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Residents object to ‘dangerous’ on-road cycle route and crossing
Tuesday, 15 May 2012
RESIDENTS of Colyford expressed their serious concerns about the proposed toucan crossing and Stop Line Way cycle route through the village at a public meeting on Wednesday afternoon.
Particular concerns included the safety of cyclists and walkers on the on-road section of the route, which will cross the “dangerous” Colyford bridge and tramway level crossing. Residents are also objecting to the position of the proposed toucan crossing, which will be installed on the Swan Hill Road section of the A3052 just below an existing pedestrian refuge crossing.
The Stop Line Way cycle route will run from Seaton to the north coast of Somerset, visiting Colyford, Whitford and Axminster. It is proposed to arrive in Colyford through the Axe Wetlands and join Seaton Road before passing the Post Office and and turning right down the A3052, passing over Colyford Bridge and the level crossing and turning down Cownhayne Lane towards Whitford. This would include creating traffic calming measures on the bridge, where priority would be given to those driving out of the village at a pinch point.
Devon County Council previously suggested a route through Orchard Close but Colyford residents objected to this as it was a private lane and the route was changed. Residents are now hoping to change the route again so it is completely off-road with a suggested alternative being put together by the Burgesses of Colyford.
This alternative route would not join Seaton Road but go off-track and continue through the Wetlands. It would then join the tramway, go over the level crossing and continue alongside the tram track for about 100 yards before turning off further up Cownhayne Lane, where flooding is not so much of an issue.
Residents are also hoping the toucan crossing can be moved further up the A3052 between Colyford Memorial Hall and the church, as stated in the Colyton Parish Plan.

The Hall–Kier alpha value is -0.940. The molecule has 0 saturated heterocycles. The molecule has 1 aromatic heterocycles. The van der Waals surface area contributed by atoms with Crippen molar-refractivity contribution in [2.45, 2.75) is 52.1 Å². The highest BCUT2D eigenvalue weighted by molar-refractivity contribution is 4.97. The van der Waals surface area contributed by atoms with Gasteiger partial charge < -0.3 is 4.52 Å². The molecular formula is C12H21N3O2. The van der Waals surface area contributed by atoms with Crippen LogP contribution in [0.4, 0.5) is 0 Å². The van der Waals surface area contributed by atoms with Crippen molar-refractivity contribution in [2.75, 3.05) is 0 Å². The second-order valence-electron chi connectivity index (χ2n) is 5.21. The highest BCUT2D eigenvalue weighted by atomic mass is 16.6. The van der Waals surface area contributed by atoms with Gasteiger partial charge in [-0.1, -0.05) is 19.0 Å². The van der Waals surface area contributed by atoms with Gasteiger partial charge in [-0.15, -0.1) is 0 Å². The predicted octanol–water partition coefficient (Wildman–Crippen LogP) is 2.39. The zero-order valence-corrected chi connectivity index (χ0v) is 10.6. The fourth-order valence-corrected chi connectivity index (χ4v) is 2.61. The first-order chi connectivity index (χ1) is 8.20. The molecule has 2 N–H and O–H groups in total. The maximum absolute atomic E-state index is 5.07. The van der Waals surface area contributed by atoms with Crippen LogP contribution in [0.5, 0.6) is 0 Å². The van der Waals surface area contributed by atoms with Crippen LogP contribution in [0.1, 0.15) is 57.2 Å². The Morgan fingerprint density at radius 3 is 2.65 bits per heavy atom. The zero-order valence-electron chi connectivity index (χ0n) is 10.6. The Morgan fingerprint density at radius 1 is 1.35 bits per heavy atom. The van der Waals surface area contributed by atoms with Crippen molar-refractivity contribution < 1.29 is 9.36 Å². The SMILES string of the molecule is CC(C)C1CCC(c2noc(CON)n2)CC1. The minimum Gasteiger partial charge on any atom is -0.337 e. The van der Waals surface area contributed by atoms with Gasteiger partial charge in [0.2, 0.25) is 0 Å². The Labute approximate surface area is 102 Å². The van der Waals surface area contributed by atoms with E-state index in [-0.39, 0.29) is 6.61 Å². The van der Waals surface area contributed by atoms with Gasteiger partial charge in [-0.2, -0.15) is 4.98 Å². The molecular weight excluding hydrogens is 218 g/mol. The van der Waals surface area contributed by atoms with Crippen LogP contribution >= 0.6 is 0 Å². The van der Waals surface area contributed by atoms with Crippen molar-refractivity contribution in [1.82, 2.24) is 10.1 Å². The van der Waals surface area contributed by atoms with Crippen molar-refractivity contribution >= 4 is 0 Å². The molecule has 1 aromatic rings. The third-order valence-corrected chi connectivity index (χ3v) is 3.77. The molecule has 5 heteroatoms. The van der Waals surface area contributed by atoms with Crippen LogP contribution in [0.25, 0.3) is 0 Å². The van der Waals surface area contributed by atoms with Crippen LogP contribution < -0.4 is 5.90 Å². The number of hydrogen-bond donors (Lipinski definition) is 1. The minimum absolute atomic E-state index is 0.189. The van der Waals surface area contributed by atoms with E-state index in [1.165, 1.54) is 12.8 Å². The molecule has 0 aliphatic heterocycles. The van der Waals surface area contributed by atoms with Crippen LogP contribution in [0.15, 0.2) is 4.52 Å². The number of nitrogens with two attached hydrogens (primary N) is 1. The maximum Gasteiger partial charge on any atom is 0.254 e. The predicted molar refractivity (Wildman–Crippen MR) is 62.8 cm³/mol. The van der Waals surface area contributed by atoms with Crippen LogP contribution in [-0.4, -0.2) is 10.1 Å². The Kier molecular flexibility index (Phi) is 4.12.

About 80 residents attended the meeting at Colyford Memorial Hall to hear the current proposals and raise their concerns with county councillor Sara Randall-Johnson. The meeting was chaired by Colyton parish councillor Howard West and among those attending were the Mayor of Colyford, John Mills, lead campaigner Clive Stone, parish councillors, Colyford Burgesses and East Devon district councillors.
Opening the meeting, Mr West said: “I think none of us are in principal opposed to the Stop Line Way. We think it’s good for the area, good for Seaton and we do not object in principal to the Stop Line Way.
“I think we are all here as a body because we are very concerned about the part of the route on the road. There has not really been any public discussion on the on-road route.”
Mr Stone then gave a presentation pointing out the dangers of the proposed on-road route. He said that where the cycle route joined Seaton Road was just after a speed limit change and a bend, that there was a lot of traffic at the Post Office, the bridge was very narrow and that Cownhayne Lane often flooded.
After the presentation, Mr West continued: “I think there are two main problems that worry us. Firstly the toucan crossing, which is basically a few yards below the existing one. It will only be of use to those who live east of Seaton Road and north of the A3052. I don’t think we will use it. We need some form of pedestrian crossing to the west of Seaton Road and the ideal position, which was in the parish plan, would be somewhere here, between the hall and the church.
“The second real problem of the route is the pinch point at the bridge. It’s already a very nasty piece of road with the pub, pub car park, no pedestrian path and tramway. It’s best that we don’t use the A3052 at all and we use an off-road route. We have spoken to five landowners and they are all agreed in principal to an off-road route.”
Mr West said they were keeping full details of the route confidential because it involved private landowners.
Councillor Randall-Johnson then gave her own presentation about the proposed route. She said: “In the ideal world we would take the whole route off-road but we don’t live in the ideal world.”
Speaking on the toucan crossing, Councillor Randall-Johnson said this was specifically related to the amount of cyclists that would be visiting the village and that the volume of traffic and pedestrians on the A3052 was “not enough to warrant a toucan crossing” specifically for pedestrians.
“I agree that it would be lovely for the crossing to be here. It’s what everyone wants but, practically, for Highways there is no budget because the volume of traffic and pedestrians doesn’t warrant it,” she added.
Continuing on the proposed route concerns, she said: “An off-road route is something we would like to achieve and we will be working with the Burgesses to make this happen in the future.”
Mayor John Mills then read a letter from MP for Tiverton and Honiton Neil Parish, which he received that morning following Mr Parish’s recent visit to the village. In it he asked the county council to consider putting the crossing further up the A3052 and to “look seriously” at a different cycle way through Colyford with an “open mind”.